Sep 25, 2008 at 1:35 pm #1231304
If you cook over a wood fire your pot will eventually wind up yukky on it's sides and bottom.
By accident I found a product that cleans the soot and tar off with ease.
Use liquid Chafer Fuel as the cleaning fluid. Pour some in a shallow paper plate, wrap the sides of the pot with paper towels, put the pot in and soak over night. (I only soaked the bottom overnight for this photo session) It only took one min. to clean the bottom from start to finish. Use a paint scraper instead of a single edge razor, I think it's workk better. The razor blade was too sharp and kinda dug into the metal and made some skid marks :lol: :lol:
Liquid Chaffing fuel can be purchased at many big box stores or restaurant supply stores like Gordon Food Supplies (GFS) It's used for warming trays of buffet food. Can be bought one at a time or by the case. Makes a good summer time fuel for alcohol stoves that are wickatized. This stuff needs a wick to burn. Wick stoves are great!!!!! :D Even tiny makes them :lol: :lol:Sep 25, 2008 at 1:52 pm #1452228
@sharaldsLocale: Gallatin Range
Cleaning a sooty pot is refreshing and delightful but it only takes one fire to get it dirty again. Why bother, Zelph?Sep 25, 2008 at 2:37 pm #1452233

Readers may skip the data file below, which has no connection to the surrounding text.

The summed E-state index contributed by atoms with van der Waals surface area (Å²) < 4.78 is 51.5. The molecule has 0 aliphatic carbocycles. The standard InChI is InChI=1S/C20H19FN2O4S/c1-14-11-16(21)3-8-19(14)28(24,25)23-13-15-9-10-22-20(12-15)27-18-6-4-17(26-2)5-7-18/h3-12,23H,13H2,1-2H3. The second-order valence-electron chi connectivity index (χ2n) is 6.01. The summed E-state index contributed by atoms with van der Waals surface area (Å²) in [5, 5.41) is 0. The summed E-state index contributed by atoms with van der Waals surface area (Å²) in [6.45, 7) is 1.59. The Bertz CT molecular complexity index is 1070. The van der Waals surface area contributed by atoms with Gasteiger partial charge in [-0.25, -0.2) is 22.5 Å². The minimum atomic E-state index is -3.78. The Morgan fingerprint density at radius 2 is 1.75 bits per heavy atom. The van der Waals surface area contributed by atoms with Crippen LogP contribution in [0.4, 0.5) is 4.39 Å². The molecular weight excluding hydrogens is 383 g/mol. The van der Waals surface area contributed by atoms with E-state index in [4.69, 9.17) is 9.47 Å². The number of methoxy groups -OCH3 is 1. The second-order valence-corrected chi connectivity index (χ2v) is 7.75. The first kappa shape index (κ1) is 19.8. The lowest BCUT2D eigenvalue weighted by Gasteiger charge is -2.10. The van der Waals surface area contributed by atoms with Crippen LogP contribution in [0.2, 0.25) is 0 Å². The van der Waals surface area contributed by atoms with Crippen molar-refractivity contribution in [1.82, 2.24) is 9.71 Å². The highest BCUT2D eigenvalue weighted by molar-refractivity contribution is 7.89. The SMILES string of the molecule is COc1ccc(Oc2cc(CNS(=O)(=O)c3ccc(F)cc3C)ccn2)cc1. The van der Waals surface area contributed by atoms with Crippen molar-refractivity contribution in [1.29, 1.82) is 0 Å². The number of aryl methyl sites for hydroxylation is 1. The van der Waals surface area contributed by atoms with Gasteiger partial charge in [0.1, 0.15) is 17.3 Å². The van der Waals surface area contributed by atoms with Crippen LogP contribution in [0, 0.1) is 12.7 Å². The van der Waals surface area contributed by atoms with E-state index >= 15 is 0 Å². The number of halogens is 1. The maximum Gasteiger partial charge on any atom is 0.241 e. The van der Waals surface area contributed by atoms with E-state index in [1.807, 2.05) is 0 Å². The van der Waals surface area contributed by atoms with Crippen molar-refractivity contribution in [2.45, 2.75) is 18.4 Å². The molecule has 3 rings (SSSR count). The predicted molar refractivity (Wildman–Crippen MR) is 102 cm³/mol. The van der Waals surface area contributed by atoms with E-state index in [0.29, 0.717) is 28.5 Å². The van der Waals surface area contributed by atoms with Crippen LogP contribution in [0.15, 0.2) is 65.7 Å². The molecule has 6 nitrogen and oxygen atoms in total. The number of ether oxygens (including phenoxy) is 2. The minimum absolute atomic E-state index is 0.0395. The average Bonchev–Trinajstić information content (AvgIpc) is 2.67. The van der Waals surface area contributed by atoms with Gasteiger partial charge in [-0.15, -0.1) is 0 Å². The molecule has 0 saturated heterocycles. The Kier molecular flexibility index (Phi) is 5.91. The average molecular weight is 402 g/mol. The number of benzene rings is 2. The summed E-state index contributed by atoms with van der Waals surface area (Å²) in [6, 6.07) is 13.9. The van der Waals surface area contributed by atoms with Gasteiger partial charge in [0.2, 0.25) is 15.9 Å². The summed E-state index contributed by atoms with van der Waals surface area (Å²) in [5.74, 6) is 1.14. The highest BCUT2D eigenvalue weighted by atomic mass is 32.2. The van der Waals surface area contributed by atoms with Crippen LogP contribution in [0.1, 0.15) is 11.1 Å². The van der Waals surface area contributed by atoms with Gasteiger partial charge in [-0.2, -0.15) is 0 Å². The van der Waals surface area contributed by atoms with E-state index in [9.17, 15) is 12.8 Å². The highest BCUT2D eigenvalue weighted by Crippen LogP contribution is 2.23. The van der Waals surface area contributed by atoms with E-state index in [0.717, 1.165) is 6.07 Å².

@rcaffinLocale: Wollemi & Kosciusko NPs, Europe
From the Material Safety Data Sheet:
Routes of Entry: Dermal contact. Eye contact. Inhalation. Ingestion.
Toxicity to Animals:
Acute oral toxicity (LD50): 12565 mg/kg [Hamster.].
Acute dermal toxicity (LD50): 11890 mg/kg [Hamster.].
Chronic Effects on Humans: The substance is toxic to blood, kidneys, the nervous system, liver.
Other Toxic Effects on Humans: Hazardous in case of skin contact (irritant, permeator), of ingestion, of inhalation.
Special Remarks on Toxicity to Animals: Not available.
Special Remarks on Chronic Effects on Humans: Not available.
Special Remarks on other Toxic Effects on Humans: Experimentally tumorigen by inhalation. Exposure can cause nausea,
headache and vomiting.
OK, not wildly toxic compared to some things, but few chemicals are really 'safe'.
CheersSep 25, 2008 at 2:41 pm #1452235
Sam, Its my favorite for testing alcohol stoves ;=) I'm in fear it will have an insulating affect on heat transfer, call me cautious, call me weird.. My campfire pot does not get that dirty. I put it over the fire after the flames go down and have hot coals. I'll post some tests tomorrow that I made of a double wall wood burning stove. Someday I'll take some photos of where I gather wood for my campfires. I would have liked to have been Native American AKA Indian, about 200 years ago to learn their ways of cooking and backpacking.
Thanks Roger for that info. It's kinda weird that they would put that product in such close proximity to food. I've seen a person pull the wick up higher with their bare fingers to have it burn hotter.
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